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Dividend Dates Defined and Explained

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Dividend dates

Unlike investors trading non-dividend securities who can focus their research solely on the company’s fundamentals and share price movement, income-seeking investors also must consider the specific dividend dates to find equities that best align with their portfolios’ investment strategies.

Because of the dividend distribution structure, trading shares of a dividend-paying security before or after specific dates could result in missed dividend distributions or a failure to meet the minimum holding period required to qualify certain types of dividend for preferential tax status and lower tax rates.

The four key dates income-investors must know and understand are: Declaration Date, Ex-Dividend Date, Record Date and Pay Date. While all these dates have roles in the dividend distribution timeline, the Ex-Dividend Date is the main focus. That date determines share ownership and which investors will receive the next round of dividend distributions.

For instance, missing the cutoff date for receiving the next round of dividend distributions by just one day could mean that the investor must wait an entire quarter – three months – for the next dividend installment. Knowing the cutoff date, the investor could have invested in other investment types and waited to purchase shares of the particular dividend-paying equity just before the next cutoff date. This is especially important for equities that are on a temporary downtrend, because waiting to take a position a few month later will allow investors to acquire shares at additional discounts.

In addition to staying aware of dividend dates to avoid missing out on payouts, investors have even devised an entire tactic based on trading shares of dividend-paying equities around specific dividend dates. The so-called dividend-capture strategy requires trades timed along the dividend dates schedule to maximize annual dividend income. With dividend income as the primary goal of this strategy, long-term asset appreciation is only a secondary consideration.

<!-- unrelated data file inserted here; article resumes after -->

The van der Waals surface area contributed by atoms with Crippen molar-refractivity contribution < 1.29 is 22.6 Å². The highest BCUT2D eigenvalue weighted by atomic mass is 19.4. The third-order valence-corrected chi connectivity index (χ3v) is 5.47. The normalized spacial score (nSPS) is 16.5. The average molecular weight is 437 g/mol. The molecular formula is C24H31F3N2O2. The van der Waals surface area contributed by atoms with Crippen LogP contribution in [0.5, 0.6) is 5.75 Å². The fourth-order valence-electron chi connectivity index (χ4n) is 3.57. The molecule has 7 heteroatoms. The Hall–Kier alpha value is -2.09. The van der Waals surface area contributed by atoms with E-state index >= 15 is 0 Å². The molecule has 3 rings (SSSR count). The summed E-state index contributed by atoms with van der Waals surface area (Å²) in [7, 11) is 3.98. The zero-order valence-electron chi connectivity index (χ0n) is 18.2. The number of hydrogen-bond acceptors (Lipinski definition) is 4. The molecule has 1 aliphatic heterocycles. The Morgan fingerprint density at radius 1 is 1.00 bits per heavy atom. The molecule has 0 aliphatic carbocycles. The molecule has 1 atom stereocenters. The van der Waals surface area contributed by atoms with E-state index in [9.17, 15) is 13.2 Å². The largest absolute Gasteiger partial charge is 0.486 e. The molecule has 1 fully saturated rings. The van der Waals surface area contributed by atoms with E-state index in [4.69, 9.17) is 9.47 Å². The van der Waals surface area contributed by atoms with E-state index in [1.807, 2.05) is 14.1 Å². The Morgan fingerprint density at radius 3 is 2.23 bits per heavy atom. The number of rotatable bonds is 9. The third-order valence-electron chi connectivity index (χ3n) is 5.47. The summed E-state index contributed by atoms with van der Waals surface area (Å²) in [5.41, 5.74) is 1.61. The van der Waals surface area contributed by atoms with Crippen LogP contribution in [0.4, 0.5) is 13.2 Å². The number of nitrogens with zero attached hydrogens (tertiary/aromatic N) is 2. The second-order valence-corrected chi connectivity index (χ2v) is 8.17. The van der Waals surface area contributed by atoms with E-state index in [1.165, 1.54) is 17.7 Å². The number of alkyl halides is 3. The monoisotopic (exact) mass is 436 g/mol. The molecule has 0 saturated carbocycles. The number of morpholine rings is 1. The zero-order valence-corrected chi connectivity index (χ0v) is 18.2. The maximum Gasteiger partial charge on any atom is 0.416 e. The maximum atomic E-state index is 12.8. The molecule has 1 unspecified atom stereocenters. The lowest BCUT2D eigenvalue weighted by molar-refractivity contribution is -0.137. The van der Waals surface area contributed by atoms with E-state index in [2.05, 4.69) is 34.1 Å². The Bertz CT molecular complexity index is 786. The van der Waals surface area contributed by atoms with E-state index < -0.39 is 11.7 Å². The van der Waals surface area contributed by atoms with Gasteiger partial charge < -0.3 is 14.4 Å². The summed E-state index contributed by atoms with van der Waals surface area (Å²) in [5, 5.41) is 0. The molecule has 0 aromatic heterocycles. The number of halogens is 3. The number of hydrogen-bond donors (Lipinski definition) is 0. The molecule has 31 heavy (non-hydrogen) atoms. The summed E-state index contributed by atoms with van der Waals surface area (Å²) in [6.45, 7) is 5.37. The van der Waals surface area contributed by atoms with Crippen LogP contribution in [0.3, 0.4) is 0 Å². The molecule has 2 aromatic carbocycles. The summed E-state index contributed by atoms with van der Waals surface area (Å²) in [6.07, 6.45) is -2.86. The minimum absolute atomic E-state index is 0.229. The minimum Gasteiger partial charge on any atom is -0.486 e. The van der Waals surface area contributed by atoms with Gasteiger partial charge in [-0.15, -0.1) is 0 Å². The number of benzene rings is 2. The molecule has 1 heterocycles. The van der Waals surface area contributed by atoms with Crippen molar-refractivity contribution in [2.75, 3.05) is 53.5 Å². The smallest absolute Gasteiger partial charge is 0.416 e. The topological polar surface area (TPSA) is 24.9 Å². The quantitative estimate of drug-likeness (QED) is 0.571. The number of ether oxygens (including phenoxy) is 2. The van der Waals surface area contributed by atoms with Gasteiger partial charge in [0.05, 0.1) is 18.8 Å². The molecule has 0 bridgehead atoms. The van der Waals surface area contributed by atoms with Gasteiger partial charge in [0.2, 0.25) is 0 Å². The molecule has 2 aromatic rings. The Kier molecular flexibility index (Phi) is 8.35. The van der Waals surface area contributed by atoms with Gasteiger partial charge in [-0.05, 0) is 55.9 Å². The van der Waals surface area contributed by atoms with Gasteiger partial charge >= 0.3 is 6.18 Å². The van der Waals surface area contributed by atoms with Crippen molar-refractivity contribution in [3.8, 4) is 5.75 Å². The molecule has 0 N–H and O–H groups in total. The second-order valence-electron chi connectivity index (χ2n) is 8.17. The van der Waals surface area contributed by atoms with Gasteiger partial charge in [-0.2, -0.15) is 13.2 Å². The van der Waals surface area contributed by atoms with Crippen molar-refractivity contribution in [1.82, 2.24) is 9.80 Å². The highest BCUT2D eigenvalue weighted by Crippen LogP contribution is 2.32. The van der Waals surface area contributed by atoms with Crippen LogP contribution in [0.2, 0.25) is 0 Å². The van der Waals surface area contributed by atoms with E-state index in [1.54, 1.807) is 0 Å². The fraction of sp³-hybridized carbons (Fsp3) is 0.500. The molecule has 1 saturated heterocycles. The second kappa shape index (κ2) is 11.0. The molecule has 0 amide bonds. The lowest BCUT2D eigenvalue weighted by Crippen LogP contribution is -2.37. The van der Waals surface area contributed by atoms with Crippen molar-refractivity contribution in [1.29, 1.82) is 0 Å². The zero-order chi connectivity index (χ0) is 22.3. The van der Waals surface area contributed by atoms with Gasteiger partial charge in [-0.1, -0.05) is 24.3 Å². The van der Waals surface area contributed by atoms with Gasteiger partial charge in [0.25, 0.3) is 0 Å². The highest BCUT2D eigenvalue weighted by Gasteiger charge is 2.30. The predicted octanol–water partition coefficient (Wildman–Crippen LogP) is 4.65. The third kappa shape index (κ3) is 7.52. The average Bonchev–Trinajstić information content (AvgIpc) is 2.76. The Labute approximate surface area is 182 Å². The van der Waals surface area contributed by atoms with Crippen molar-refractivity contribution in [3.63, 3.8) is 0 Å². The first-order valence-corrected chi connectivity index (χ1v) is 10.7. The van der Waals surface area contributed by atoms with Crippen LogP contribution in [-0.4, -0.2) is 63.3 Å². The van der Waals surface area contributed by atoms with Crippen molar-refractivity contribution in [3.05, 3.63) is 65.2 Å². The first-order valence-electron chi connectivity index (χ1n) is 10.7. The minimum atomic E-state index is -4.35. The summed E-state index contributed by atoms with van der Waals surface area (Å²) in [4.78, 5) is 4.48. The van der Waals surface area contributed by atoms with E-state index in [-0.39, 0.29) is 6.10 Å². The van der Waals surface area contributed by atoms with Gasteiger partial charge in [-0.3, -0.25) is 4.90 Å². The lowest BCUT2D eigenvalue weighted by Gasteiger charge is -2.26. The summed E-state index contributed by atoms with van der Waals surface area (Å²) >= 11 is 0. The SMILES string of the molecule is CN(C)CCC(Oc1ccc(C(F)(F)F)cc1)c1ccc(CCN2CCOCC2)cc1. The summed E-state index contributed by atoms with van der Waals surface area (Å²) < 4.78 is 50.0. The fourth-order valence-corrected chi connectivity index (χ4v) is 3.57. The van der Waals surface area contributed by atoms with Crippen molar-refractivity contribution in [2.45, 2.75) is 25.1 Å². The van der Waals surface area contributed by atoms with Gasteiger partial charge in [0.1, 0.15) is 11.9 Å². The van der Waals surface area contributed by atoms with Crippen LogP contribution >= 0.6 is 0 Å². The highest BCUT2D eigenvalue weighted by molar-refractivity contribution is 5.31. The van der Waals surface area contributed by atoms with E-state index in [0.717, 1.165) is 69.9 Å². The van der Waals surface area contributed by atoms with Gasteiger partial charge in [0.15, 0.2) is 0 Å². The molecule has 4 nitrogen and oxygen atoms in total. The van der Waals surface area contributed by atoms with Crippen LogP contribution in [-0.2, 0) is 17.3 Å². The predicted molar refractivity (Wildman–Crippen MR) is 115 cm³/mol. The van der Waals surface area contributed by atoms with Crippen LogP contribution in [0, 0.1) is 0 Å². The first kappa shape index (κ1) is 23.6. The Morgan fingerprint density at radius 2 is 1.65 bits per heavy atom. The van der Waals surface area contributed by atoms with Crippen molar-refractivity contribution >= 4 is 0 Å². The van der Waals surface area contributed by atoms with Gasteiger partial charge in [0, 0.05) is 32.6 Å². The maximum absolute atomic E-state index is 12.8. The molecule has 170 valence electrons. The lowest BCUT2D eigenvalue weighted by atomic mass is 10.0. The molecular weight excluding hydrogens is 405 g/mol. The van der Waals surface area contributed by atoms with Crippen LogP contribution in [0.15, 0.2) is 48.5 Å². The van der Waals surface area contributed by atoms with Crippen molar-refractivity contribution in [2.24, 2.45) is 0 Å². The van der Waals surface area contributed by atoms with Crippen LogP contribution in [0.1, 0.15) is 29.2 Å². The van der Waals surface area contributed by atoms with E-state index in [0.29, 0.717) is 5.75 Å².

Declaration Date

The Declaration Date is just the date when a public company’s Board of Directors decides to pay the dividend for the upcoming distributions. In addition to announcing the dividend distribution, the company also provides the remaining dividend dates, as well as the dividend amount scheduled for the upcoming distribution and any additional information relevant to the dividend policy. Because the declaration date only provides information, it is the least important of the four dividend dates.

Depending on preference and dividend distribution frequency – monthly, quarterly, semi-annually, etc. – equities can choose to declare all dividends in advance for the entire year or issue separate declarations for each period. Securities with set dividend policies that specify distributing a particular amount can declare all their dividend distributions at one time. Alternatively, securities that have a policy to distribute a certain share of earnings as dividends must wait for quarterly or semiannual financial results to have the information about the specific dividend payout amount. These equities are most likely to declare their dividends along with their periodic financial results one period at the time.

Ex-Dividend Date

The most important among these key dates is the Ex-Dividend Date. On the ex-dividend date, the share or unit price of the security starts trading at a lower price in anticipation of the upcoming dividend payout. The price reduction is generally equivalent to the amount of the declared dividend distribution. The name of this date – ex-dividend – translated from Latin literally means “without dividend.”

At the onset of trading on the ex-dividend date, the share price should hypothetically fall by the exact amount of the announced dividend per share. However, investor trading patterns and speculations can induce market distortions. In anticipation of the known dividend distribution payout, traders will factor the upcoming dividends into the price, which causes the share prices to rise slightly leading up to the ex-dividend date.